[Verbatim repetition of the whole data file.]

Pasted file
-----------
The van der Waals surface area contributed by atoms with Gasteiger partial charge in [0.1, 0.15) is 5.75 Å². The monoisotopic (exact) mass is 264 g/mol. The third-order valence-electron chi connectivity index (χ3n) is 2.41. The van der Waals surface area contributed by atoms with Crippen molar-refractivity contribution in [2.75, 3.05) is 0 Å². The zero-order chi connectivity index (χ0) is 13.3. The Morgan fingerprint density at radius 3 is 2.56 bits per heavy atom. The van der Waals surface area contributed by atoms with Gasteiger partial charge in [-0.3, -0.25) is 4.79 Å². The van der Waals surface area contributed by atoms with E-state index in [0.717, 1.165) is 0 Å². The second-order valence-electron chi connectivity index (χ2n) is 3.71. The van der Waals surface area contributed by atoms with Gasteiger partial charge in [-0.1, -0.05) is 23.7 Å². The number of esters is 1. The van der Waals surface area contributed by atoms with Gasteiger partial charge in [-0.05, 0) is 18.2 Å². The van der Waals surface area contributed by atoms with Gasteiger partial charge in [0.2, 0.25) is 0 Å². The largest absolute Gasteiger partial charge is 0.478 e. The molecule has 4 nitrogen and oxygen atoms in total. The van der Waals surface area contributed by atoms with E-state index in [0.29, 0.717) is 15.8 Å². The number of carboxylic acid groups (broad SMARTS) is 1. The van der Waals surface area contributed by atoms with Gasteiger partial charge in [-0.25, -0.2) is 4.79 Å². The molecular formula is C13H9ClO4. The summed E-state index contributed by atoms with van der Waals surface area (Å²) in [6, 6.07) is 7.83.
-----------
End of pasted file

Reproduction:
The van der Waals surface area contributed by atoms with Gasteiger partial charge in [0.1, 0.15) is 5.75 Å². The monoisotopic (exact) mass is 264 g/mol. The third-order valence-electron chi connectivity index (χ3n) is 2.41. The van der Waals surface area contributed by atoms with Crippen molar-refractivity contribution in [2.75, 3.05) is 0 Å². The zero-order chi connectivity index (χ0) is 13.3. The Morgan fingerprint density at radius 3 is 2.56 bits per heavy atom. The van der Waals surface area contributed by atoms with Gasteiger partial charge in [-0.3, -0.25) is 4.79 Å². The van der Waals surface area contributed by atoms with E-state index in [0.717, 1.165) is 0 Å². The second-order valence-electron chi connectivity index (χ2n) is 3.71. The van der Waals surface area contributed by atoms with Gasteiger partial charge in [-0.1, -0.05) is 23.7 Å². The number of esters is 1. The van der Waals surface area contributed by atoms with Gasteiger partial charge in [-0.05, 0) is 18.2 Å². The van der Waals surface area contributed by atoms with Gasteiger partial charge in [0.2, 0.25) is 0 Å². The largest absolute Gasteiger partial charge is 0.478 e. The molecule has 4 nitrogen and oxygen atoms in total. The van der Waals surface area contributed by atoms with E-state index in [0.29, 0.717) is 15.8 Å². The number of carboxylic acid groups (broad SMARTS) is 1. The van der Waals surface area contributed by atoms with Gasteiger partial charge in [-0.25, -0.2) is 4.79 Å². The molecular formula is C13H9ClO4. The summed E-state index contributed by atoms with van der Waals surface area (Å²) in [6, 6.07) is 7.83.